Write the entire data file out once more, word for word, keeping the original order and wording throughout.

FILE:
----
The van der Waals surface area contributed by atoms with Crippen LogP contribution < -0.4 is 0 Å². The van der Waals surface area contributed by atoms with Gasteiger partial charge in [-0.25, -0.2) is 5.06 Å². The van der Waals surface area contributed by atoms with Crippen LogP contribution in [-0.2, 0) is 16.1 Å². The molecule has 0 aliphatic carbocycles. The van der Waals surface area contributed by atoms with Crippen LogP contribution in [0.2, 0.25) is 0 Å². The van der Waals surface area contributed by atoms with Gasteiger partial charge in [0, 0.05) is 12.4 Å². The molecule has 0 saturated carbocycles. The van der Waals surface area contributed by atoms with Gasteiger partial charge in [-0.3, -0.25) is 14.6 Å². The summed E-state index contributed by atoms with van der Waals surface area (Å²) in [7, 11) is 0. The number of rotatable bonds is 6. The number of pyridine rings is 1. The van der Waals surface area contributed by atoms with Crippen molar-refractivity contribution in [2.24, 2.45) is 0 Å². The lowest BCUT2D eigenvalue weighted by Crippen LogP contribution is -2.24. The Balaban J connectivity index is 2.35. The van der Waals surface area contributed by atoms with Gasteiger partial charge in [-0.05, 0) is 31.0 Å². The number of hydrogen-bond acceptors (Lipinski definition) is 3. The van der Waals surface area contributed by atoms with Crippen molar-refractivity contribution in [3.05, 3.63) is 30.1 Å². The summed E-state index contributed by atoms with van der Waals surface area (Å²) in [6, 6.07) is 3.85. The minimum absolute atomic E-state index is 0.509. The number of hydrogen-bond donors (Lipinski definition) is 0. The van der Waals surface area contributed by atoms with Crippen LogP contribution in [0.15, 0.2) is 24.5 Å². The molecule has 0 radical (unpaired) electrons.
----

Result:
The van der Waals surface area contributed by atoms with Crippen LogP contribution < -0.4 is 0 Å². The van der Waals surface area contributed by atoms with Gasteiger partial charge in [-0.25, -0.2) is 5.06 Å². The van der Waals surface area contributed by atoms with Crippen LogP contribution in [-0.2, 0) is 16.1 Å². The molecule has 0 aliphatic carbocycles. The van der Waals surface area contributed by atoms with Crippen LogP contribution in [0.2, 0.25) is 0 Å². The van der Waals surface area contributed by atoms with Gasteiger partial charge in [0, 0.05) is 12.4 Å². The molecule has 0 saturated carbocycles. The van der Waals surface area contributed by atoms with Gasteiger partial charge in [-0.3, -0.25) is 14.6 Å². The summed E-state index contributed by atoms with van der Waals surface area (Å²) in [7, 11) is 0. The number of rotatable bonds is 6. The number of pyridine rings is 1. The van der Waals surface area contributed by atoms with Crippen molar-refractivity contribution in [2.24, 2.45) is 0 Å². The lowest BCUT2D eigenvalue weighted by Crippen LogP contribution is -2.24. The Balaban J connectivity index is 2.35. The van der Waals surface area contributed by atoms with Gasteiger partial charge in [-0.05, 0) is 31.0 Å². The number of hydrogen-bond acceptors (Lipinski definition) is 3. The van der Waals surface area contributed by atoms with Crippen molar-refractivity contribution in [3.05, 3.63) is 30.1 Å². The summed E-state index contributed by atoms with van der Waals surface area (Å²) in [6, 6.07) is 3.85. The minimum absolute atomic E-state index is 0.509. The number of hydrogen-bond donors (Lipinski definition) is 0. The van der Waals surface area contributed by atoms with Crippen LogP contribution in [0.15, 0.2) is 24.5 Å². The molecule has 0 radical (unpaired) electrons.